The Japanese space probe Akatsuki has delivered its first scientific data about Venus and it turns out that there is much more variety in our neighbor’s atmosphere than we knew.

A Japanese space probe has observed an unusually warm, bow-shaped anomaly in Venus atmosphere, extending over a significant portion of the planet. Credit: JAXA/Taguchi et. al., 2017

The discovery made by the Japanese Space Agency (JAXA) involves a huge area of – almost stationary – heated air which extends between the poles in the upper atmosphere.

The JAXA probe Akatsuk arrived in orbit around Venus in 2015 and was then able to observe this phenomenon for three days before losing sight of it on December 12th, 2015, because of a change in Akatsuki’s orbit. When the probe returned to a position to observe the bow-shaped structure on January 15th, 2016, it had vanished.

It seems to hang above a mountain range that pushes up the Venusian air at higher altitudes. But that the heated air remains stationary is odd, since the rest of the atmosphere up there is moving at super-fast speeds with winds surrounding the planet. These winds have speeds of hundreds of kilometers per hour.

The anomaly is probably an atmospheric gravity wave, a ripple in the density of a planet’s atmosphere, according to the European Space Agency. The European Space Agency’s Venus Express spotted several atmospheric gravity waves before the end of its mission in 2014.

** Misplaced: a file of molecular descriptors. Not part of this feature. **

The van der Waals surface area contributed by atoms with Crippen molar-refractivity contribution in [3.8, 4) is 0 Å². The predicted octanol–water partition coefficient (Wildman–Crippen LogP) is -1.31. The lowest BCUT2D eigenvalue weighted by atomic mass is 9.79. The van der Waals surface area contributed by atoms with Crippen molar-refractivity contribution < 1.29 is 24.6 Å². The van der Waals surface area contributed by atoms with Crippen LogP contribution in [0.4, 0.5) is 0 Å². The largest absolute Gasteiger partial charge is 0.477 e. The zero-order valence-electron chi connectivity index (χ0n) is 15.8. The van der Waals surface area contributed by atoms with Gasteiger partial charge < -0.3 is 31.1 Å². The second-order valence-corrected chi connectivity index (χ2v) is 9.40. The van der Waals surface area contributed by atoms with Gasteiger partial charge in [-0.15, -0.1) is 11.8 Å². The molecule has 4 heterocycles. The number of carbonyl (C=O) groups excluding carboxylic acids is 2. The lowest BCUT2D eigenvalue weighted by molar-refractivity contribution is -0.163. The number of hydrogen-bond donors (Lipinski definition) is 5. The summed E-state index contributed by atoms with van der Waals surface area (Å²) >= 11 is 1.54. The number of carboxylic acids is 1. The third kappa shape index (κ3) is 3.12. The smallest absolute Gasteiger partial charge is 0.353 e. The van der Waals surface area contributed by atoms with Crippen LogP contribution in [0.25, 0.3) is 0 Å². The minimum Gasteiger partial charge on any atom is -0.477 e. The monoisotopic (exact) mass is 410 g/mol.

Atmospheric gravity waves are similar to waves we see in the ocean, or when throwing stones in a pond, only they travel vertically rather than horizontally. They are essentially a ripple in the density of a planetary atmosphere – they travel from lower to higher altitudes and, as density decreases with altitude, become stronger as they rise. The second type, planetary waves, are associated with a planet’s spin as it turns on its axis; these are larger-scale waves with periods of several days.

The observation by Akatsuki will hopefully provide insight into the turbulent atmosphere of Venus and provide better opportunities for scientists to tweak their models of the extraterrestrial weather condition.

Knowledge about the Venus’ atmosphere can help us understand Earth better too. For example, how this neighbor ours could evolve so different, with a much thicker atmosphere full of carbon dioxide and a mean surface temperature of 735 K (462 °C; 863 °F).


Tetsuya Fukuhara et al. Large stationary gravity wave in the atmosphere of Venus. Nature Geoscience Jan. 16, 2017. DOI: 10.1038 / NGEO2873